LGBTQ activists hope officials let gay men donate blood amid COVID-19 cancellations
'It's very frustrating... you can't donate even though you would be an eligible match'
When Dr. Dustin Costescu saw a plea from Canadian Blood Services (CBS) to donate blood amid a spike of cancellations due to COVID-19, it was just another reminder that no matter how healthy and willing he is, he can't help.
"When we see notices about blood shortages and the urgent need for donation, it's very frustrating to be in a position where you can't donate even though you would be an eligible match," said Costescu, a sexual health specialist and associate professor at McMaster University.
The organization won't allow gay and bisexual men like Costescu to donate blood if they are sexually active under its current guidelines — despite seeing people cancel appointments amid calls for social distancing to avoid spreading the coronavirus.
The rules state that men can't have sex with other men for three months before being allowed to give blood because the organization believes the cohort is a high-risk group, as they account for the largest proportion of new HIV infections reported in Canada.
Gay and bisexual men have faced restrictions since the tainted blood scandal of the 1980s, when thousands of Canadians were infected with HIV or hepatitis C from donated blood.
A lifetime ban was lifted in 2013, when Canada moved to a policy that allowed donations from men who said they had abstained from sex with other men for five years. In 2016, that deferral period was dropped to one year and In 2019, it fell to three months.
The deferral is also in place because early HIV infection might not appear during a blood test. Tests also can't identify if someone has been in contact with an HIV-positive person.
But there are tests which can detect HIV in blood within nine days, prompting LGBTQ advocates to ask why a waiting period of three months is necessary.
And while Canada's policy is ahead of the U.S. and Australia, other countries, including Italy and Spain, use a behaviour-based approach. That approach screens out gay men who have unprotected sex with multiple partners, as opposed to those who are in monogamous relationships.
COVID-19, meanwhile, cannot be contracted through blood, Peter MacDonald, director of donor relations for Canadian Blood Services in Atlantic Canada, told CBC News on Monday. That means even if someone donated with the virus it wouldn't contaminate the blood supply.
"I think we've demonstrated the blood system is safe even with, you know, West Nile Virus, Chagas [disease], SARS, Zika [virus], H1N1," he said.
"We need people to come out because patients will need blood ... not because of COVID-19, but due to cancer patients, accidents — it all continues."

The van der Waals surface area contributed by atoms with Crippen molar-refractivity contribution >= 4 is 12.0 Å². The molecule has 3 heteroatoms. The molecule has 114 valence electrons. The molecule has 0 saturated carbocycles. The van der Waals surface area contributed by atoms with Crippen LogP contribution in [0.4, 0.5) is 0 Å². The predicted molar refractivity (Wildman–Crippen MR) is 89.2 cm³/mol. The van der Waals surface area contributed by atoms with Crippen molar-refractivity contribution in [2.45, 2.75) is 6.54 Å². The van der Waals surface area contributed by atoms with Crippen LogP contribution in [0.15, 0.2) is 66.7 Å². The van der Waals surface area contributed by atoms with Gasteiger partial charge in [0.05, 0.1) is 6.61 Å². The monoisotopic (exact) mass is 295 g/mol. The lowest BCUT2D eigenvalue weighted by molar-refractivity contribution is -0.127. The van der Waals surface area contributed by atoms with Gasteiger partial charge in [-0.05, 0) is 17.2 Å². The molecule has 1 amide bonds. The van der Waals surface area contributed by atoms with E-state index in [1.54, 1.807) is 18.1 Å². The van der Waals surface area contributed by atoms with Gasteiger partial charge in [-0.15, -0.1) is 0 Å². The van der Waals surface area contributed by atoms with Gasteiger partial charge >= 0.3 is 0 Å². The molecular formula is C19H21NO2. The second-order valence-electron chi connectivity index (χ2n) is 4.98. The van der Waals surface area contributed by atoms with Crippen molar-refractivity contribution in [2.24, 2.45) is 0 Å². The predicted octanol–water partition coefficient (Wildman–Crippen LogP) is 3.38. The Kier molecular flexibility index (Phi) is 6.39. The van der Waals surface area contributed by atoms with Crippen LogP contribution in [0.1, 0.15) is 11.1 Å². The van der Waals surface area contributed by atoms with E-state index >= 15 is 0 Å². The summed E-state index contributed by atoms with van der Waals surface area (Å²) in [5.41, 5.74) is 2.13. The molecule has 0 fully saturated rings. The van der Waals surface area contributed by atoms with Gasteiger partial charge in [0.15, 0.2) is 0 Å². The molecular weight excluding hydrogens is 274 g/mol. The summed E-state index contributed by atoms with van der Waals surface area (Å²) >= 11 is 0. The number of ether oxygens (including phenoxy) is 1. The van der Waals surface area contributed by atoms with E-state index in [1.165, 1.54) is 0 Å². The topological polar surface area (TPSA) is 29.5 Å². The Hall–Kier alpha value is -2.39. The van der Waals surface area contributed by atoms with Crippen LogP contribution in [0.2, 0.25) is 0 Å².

CBS declined an interview related to their donation policy but said in a statement "we empathize with individuals who, for many different reasons, cannot give blood. The research required to generate evidence-based changes to the eligibility criteria for blood donation is ongoing."
WATCH | Canada's chief public health officer urges Canadians to donate blood
Dr. Theresa Tam, Canada's chief public health officer, said on Tuesday there is an "ongoing need."
"We need blood doors to book and keep their appointments to prevent shortages. Canadian Blood Services has robust cleaning, inspection control and screening practices in place to protect all donors, staff and volunteers," she said.
Costescu also said now is the time to donate because all the cancellations and closures have freed up time to give blood, especially before Canada sees a spike in cases that aren't travel-related — but the policies preventing gay and bisexual men to donate are working against that.
"This is a good example where regulations designed to protect the public are ineffective at doing so and may in fact increase harm," Costescu said.
Deirdre Pike, a local LGBTQ activist, found her donor card lying around her home during her "staycation" amid closures related to COVID-19. Pike felt "called to help" and started donating after her partner got cancer and received a transfusion.
The policy doesn't impact her, so she still plans to donate. But she also says she's going to file a complaint, as she does every time to demonstrate her opposition to the policy.
"I didn't even really understand, when I was younger, if that was me too because I'm a lesbian and I wasn't going to show up at one more place where I would be discriminated against, but that wasn't the case," she said.
"To deny that life-giving opportunity to gay and bi-sexual men who have the same ways of wanting to be a part of the community as anyone else would is so offensive."
Costescu, and many others including Pike, say CBS' research isn't rooted in science, but homophobic stereotypes. They don't think there's any reason to rule out all gay and bi men, especially if they practice safe sex, don't have sex often or are in a monogamous relationship.
Costescu hopes CBS will suspend the policy as the pandemic continues to hit Canada — or even better, he hopes the organization gets rid of the rule altogether.
"In the LGBTQ community, you have people who, for a long time and (for) many reasons have a desire to donate and participate in society and help their community members," he said.
"[They] are highly motivated, in this instance, to provide blood products and I think that would be enough to negate the inconvenience of having now to travel to a blood mobile or a CBS office."
With files from Preston Mulligan